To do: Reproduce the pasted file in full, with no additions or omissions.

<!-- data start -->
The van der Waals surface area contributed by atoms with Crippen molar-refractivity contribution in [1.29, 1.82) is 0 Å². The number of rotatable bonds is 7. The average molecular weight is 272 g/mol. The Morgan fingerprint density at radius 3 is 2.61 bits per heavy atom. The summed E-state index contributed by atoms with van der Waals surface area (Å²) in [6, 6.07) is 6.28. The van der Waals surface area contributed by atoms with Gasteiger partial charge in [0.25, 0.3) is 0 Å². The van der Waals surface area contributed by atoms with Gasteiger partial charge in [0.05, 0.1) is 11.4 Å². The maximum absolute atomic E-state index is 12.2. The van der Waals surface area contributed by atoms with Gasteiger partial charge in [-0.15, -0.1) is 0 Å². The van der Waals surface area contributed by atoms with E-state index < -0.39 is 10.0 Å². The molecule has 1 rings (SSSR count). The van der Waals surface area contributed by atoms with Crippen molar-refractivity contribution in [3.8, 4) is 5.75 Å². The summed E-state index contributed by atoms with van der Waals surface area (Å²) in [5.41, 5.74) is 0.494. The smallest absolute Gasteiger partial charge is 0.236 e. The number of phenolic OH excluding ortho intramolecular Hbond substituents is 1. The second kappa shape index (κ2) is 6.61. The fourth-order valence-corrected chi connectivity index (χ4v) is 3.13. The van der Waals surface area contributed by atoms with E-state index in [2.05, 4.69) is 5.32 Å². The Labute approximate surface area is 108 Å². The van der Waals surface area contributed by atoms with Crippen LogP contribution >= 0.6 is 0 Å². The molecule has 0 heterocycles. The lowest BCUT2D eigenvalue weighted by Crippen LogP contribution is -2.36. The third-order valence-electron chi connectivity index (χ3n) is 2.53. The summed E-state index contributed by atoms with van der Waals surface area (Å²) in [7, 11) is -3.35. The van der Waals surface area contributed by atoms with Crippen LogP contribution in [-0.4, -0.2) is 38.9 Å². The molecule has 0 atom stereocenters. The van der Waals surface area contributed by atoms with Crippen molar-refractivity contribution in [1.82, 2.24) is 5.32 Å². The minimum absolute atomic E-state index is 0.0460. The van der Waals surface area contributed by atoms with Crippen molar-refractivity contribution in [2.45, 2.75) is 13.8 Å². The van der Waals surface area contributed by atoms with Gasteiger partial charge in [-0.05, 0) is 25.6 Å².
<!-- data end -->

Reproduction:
The van der Waals surface area contributed by atoms with Crippen molar-refractivity contribution in [1.29, 1.82) is 0 Å². The number of rotatable bonds is 7. The average molecular weight is 272 g/mol. The Morgan fingerprint density at radius 3 is 2.61 bits per heavy atom. The summed E-state index contributed by atoms with van der Waals surface area (Å²) in [6, 6.07) is 6.28. The van der Waals surface area contributed by atoms with Gasteiger partial charge in [0.25, 0.3) is 0 Å². The van der Waals surface area contributed by atoms with Gasteiger partial charge in [0.05, 0.1) is 11.4 Å². The maximum absolute atomic E-state index is 12.2. The van der Waals surface area contributed by atoms with Gasteiger partial charge in [-0.15, -0.1) is 0 Å². The van der Waals surface area contributed by atoms with E-state index < -0.39 is 10.0 Å². The molecule has 1 rings (SSSR count). The van der Waals surface area contributed by atoms with Crippen molar-refractivity contribution in [3.8, 4) is 5.75 Å². The summed E-state index contributed by atoms with van der Waals surface area (Å²) in [5.41, 5.74) is 0.494. The smallest absolute Gasteiger partial charge is 0.236 e. The number of phenolic OH excluding ortho intramolecular Hbond substituents is 1. The second kappa shape index (κ2) is 6.61. The fourth-order valence-corrected chi connectivity index (χ4v) is 3.13. The van der Waals surface area contributed by atoms with E-state index in [2.05, 4.69) is 5.32 Å². The Labute approximate surface area is 108 Å². The van der Waals surface area contributed by atoms with Crippen LogP contribution >= 0.6 is 0 Å². The molecule has 0 heterocycles. The lowest BCUT2D eigenvalue weighted by Crippen LogP contribution is -2.36. The third-order valence-electron chi connectivity index (χ3n) is 2.53. The summed E-state index contributed by atoms with van der Waals surface area (Å²) in [7, 11) is -3.35. The van der Waals surface area contributed by atoms with Crippen LogP contribution in [-0.4, -0.2) is 38.9 Å². The molecule has 0 atom stereocenters. The van der Waals surface area contributed by atoms with Crippen molar-refractivity contribution in [1.82, 2.24) is 5.32 Å². The minimum absolute atomic E-state index is 0.0460. The van der Waals surface area contributed by atoms with Crippen molar-refractivity contribution in [2.45, 2.75) is 13.8 Å². The van der Waals surface area contributed by atoms with Gasteiger partial charge in [-0.05, 0) is 25.6 Å².